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Make Each Drop Count: Harvest Water for the Landscape

Posted 1/16/2008

Written by Susan Donaldson Tuesday, 01 January 2008

When I was a child growing up in New Jersey, my grandfather had a thriving garden filled with fruits and vegetables, even though he lived on a tiny lot in an urban setting. What was the secret of his success? He wasted nothing, including the water running off his roof. Rainwater was captured in barrels for later use to irrigate plants. He was practicing water harvesting, a method of capturing and using rainwater for landscape irrigation or domestic uses.

Water harvesting is an ancient concept; it has been practiced for thousands of years in Asia, India, and the Middle East as a way to supplement water supplies during dry periods. Before municipal water systems existed, people often relied on rainwater to supplement the drinking and irrigation water drawn from rivers or wells. I had an opportunity to see water harvesting in action when I visited Australia last year. South of Adelaide and two hours from the mainland, residents of Kangaroo Island are dependent on rainwater harvesting coupled with the diminishing supplies from a single reservoir to provide all their water needs. Each house, shed, and office building is equipped with a large water tank that captures and stores the roof runoff for later use. Needless to say, I did not see very many lawns during my stay!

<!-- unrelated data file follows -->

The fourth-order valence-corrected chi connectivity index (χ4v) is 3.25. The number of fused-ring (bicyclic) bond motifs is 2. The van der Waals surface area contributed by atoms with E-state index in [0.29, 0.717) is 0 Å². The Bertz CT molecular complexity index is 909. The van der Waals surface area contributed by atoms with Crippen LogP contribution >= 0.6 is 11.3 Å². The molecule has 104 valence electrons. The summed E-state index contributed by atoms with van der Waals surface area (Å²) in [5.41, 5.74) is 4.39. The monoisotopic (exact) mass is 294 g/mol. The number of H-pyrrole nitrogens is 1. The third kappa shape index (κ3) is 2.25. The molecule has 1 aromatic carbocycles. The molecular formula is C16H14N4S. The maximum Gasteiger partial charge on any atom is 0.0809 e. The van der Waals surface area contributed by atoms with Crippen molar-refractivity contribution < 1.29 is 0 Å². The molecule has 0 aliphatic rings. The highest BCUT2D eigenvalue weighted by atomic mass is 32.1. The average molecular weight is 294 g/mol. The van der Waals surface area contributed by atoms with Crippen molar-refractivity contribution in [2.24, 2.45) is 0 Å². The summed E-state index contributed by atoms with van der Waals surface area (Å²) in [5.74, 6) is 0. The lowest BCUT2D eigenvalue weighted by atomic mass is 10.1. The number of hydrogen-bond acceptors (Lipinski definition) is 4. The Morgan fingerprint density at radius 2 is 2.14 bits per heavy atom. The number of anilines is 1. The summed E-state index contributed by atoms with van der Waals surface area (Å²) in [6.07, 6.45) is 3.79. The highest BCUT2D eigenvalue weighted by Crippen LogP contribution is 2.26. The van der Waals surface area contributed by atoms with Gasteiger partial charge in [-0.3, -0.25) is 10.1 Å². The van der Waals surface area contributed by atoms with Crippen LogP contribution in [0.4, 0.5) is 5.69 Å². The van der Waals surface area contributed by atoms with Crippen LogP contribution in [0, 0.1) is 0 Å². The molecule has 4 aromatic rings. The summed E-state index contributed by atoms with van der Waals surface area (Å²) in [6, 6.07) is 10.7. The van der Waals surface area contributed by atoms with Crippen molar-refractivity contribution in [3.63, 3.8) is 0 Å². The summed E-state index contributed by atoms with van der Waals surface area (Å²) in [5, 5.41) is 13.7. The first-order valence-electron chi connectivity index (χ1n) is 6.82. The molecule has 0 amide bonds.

With the growth of urban centers complete with municipal water and storm drain systems, many of us have forgotten what my grandfather knew: rain is a high-quality, free source of water that can easily be used for irrigation with minimal effort. The water is soft, low in salts and dissolved minerals, and excellent for leaching our desert soils. However, the water should not be used for drinking purposes unless first purified.

Benefits of Water Harvesting

  • Save money by using “free” water.
  • Reduce the use of treated drinking water for landscape irrigation.
  • Improve plant health by irrigating with high-quality salt-free rainwater.
  • Reduce the potential for moisture damage around your home’s foundation.
  • Keep water out of the municipal storm drain system.
  • Reduce dependence on groundwater supplies.
  • Decrease runoff pollution and protect our rivers and creeks.
  • Reduce flood flows.

To determine if water harvesting will work for you, visualize your property. Where does the water go when it rains? It’s likely that much of the water is conveyed via gutters onto paved surfaces and then into the storm-drain system. This water dumps into ditches and rivers, and is sent downstream rather than soaking into the ground. Worse yet, storm water accumulates pollutants—oil drips, lawn fertilizer, and, this time of year, road salts—that have been deposited on surfaces over which the water flows, and contributes to water pollution.

Instead, consider capturing roof water in a rain barrel or cistern, or diverting your gutter downspouts into landscaped areas or onto your lawn. You might wonder if we receive enough precipitation in Nevada to make capture and use worthwhile. Let’s do the math. In an average year, the Reno area receives about seven and a half inches of precipitation. If your house has a roof area of about 1,500 square feet, and you capture or divert all the water for landscaping purposes, assuming about 90 percent of the water makes it to the tank or planting bed, you will have made use of about 6,300 gallons of water that otherwise would be wasted.